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Lepel History

Capsealing History

Lepel Capsealing provides induction sealing to the packaging industry. Our customers range from the smallest “mom and pop” organizations to the largest pharmaceutical manufacturers. They purchase Lepel equipment confident that they will own “top tier” equipment and receive the technical support our reputation exemplifies.

Lepel Capsealing was involved in the first induction sealing application back in the late 1960’s. A company packaging photo chemicals, FRP Chemical in NJ, thought they had solved a leakage problem caused by glass breakage. Their first solution was to change to a plastic bottle and cap. They later found out that the plastic caps stress relieved over time and loosened during shipment. The leakage problem returned. FRP Chemical’s Packaging Engineer, Jack Palmer, along with 3M and Lepel, created the process of induction sealing, the “Lepel Seal” as it was originally called.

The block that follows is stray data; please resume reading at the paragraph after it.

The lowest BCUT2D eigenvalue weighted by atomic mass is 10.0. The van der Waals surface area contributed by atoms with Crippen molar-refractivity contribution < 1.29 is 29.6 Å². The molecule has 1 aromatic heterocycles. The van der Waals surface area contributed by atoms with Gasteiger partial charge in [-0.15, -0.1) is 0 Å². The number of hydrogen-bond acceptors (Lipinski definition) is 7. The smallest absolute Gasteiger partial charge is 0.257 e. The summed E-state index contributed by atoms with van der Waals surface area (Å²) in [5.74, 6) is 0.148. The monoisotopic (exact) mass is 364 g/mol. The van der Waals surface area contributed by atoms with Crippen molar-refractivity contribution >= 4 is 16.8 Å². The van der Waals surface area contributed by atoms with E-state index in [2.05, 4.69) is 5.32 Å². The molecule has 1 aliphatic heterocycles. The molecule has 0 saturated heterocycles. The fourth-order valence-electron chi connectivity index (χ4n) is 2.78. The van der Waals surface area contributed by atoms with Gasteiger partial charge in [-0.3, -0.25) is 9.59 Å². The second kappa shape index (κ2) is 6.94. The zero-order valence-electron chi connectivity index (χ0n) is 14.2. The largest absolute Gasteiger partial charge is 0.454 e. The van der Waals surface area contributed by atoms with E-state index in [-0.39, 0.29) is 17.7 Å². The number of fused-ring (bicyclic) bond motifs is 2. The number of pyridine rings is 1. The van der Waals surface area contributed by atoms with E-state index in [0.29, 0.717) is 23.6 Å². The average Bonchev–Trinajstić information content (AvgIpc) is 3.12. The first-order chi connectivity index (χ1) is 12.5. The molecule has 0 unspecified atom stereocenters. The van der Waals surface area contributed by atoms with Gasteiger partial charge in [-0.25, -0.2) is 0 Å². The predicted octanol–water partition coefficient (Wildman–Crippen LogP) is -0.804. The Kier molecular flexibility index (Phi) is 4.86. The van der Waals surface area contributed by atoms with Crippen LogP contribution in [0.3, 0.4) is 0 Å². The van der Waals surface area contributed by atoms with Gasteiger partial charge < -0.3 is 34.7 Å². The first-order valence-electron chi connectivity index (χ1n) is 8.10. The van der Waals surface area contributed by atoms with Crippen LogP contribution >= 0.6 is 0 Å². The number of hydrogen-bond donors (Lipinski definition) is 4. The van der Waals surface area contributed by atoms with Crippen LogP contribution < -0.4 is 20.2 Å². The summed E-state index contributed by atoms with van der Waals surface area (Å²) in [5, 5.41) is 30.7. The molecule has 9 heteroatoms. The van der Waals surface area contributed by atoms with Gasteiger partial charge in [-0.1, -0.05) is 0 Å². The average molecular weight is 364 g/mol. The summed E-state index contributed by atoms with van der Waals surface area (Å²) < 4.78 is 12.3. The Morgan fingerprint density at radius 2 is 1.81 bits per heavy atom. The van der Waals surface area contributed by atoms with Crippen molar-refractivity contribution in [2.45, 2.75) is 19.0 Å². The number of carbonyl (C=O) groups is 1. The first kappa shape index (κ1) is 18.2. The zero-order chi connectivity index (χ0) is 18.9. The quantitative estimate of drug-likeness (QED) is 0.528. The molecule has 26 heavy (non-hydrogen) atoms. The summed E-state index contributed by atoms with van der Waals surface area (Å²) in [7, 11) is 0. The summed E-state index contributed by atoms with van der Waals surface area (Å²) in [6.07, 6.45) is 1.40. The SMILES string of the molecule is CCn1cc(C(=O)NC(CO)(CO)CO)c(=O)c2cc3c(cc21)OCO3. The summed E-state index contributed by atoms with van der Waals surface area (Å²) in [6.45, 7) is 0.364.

Lepel sold induction sealing equipment to various industries for leak proof protection for over fifteen years prior to the Tylenol tampering that occurred in 1984. Following that incident, The Food and Drug Administration responded by mandating tamper evident packaging. Because Lepel’s induction sealing was easy and quick to implement it was brought to a new level of awareness and ubiquity.